SCUD: Lock up your daughters, boys and girls, the Dark Knight returns.

I must admit that I am not too familiar with the Blade comics. I like the movie Blade. I particularly like Blade II. And I will even admit to liking Blade: Trinity, despite its problems (its many, many, many, many problems). What I am not sure about, though, is whether or not I gain or lose geek cred for liking the movies — are they worthy, reputable movies that are true (or true enough) to the original comics, or are they, at most, guilty pleasures? Whatever the case, when it comes to the movies, the second is by far the best, and I come before you all today to tell you why.

The plot is a fairly standard action sequel plot. Our hero Blade (Wesley Snipes) and his own personal Q-branch Whistler (Kris Kristofferson) and Scud (The Walking Dead‘s Norman Reedus) must join forces with their enemies —  a vampire squad known as the Bloodpack specifically put together to take on Blade himself — in order to stop a new menace that threatens them all, a type of mutated vampire known as Reapers. As the movie progresses, loyalties are questioned, revelations are made, a romance between the two sides is hinted at — it’s all here. Not the most original of plots, no, but it still provides a solid foundation for the movie. So what makes Blade II stand out and in many ways above others? Follow me to paragraph 3 to find out.

Guillermo del Toro. That’s probably enough explanation right there (and would make my job much easier to leave it at just that, but I can already sense the glare from my editor), but to expand on that, the man just has a great sense of style and vision. The movie feels like a comic book, but without being cheesy, and it has the right tone for a movie about a Vampire Hunter. The imagination that is showcased in his later movies — Pan’s Labyrinth and the Hellboy movies (also starring Ron Perlman) — is prevalent here, particularly during the entire sequence at the House of Pain.

And the action. A comic book movie about a half-vampire killing vampires (and mutated vampires) wouldn’t be worth much if the action scenes weren’t up to scratch, and this movie definitely holds up its end. With fight scenes choreographed by the excellent Donnie Yen (who US fans may know as one of the two leads from Iron Monkey, or as Sky from Jet Li’s Hero), and more of a focus on action than story, this movie surpasses its predecessor on the ass-kicking front, which, for this type of movie, pretty much means it surpasses its predecessor in general.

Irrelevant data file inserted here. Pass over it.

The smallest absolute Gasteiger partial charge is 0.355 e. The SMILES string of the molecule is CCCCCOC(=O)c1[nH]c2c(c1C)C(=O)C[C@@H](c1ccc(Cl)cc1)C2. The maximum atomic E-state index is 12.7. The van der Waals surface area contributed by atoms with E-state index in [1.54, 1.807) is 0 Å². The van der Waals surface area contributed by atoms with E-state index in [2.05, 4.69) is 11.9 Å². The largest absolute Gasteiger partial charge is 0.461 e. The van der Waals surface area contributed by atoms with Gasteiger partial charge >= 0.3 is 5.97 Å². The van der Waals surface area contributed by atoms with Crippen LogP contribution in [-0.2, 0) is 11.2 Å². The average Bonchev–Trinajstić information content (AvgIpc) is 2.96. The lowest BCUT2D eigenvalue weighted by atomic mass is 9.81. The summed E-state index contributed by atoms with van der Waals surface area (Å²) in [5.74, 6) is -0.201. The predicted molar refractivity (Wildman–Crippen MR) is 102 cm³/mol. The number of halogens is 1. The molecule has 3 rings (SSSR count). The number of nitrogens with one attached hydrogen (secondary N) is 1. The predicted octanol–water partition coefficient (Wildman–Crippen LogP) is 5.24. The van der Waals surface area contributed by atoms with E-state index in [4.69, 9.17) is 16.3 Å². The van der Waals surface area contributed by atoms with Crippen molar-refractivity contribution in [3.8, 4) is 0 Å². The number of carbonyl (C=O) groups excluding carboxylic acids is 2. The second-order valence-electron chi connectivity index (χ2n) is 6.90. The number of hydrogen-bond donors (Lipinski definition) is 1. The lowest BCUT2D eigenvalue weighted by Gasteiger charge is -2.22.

Going along with the action is the R-rating (here in the States, at least), which is somewhat rare in comic book movies, generally speaking. There is a lot of blood, a lot of gore, a lot of violence, and all of it is both warranted and necessary. Good choice for the producers to not try for a lower rating.

But this isn’t to say that the movie is perfect, by any means. The plot explanation as to why Whistler, killed in the last movie, is still alive is quite contrived (he says, oddly not in an attempt to rhyme); the computer graphics aren’t quite up to par (watching it now, at least — the transition between live person and CG superhuman is not as smooth as it should be); many of the supposedly exceptional fighters of the Bloodpack are killed too easily (how do you kill off Donnie Yen that easily?! It’s Donnie Yen!); and the final confrontation between Blade and Reinhardt (Ron Perlman) was, though somewhat amusing, ultimately unsatisfying considering the buildup throughout the entire movie.

Despite the flaws, though, this movie does, indeed, combine the right style with a decent plot and plenty of action to take the crown of the Blade movies, and is quite possibly in the top of the echelon of R-rated comic book movies, alongside Watchmen, Sin City and Deadpool.

Not bad for a sequel.



Blade II (2002)
Based on characters by Marv Wolfman
Written by: David S. Goyer | Directed by Guillermo del Toro
Starring: Wesley Snipes, Kris Kristofferson, Ron Perlman

About the author


K. Burtt is Geek Speak Magazine's Associate Editor and resident megalomaniac. In between devising nefarious schemes for world domination, he spends his time reading, gaming, and pretending to be a 14-year-old teenager pretending to be an adult online, because he feels that is an underrepresented group.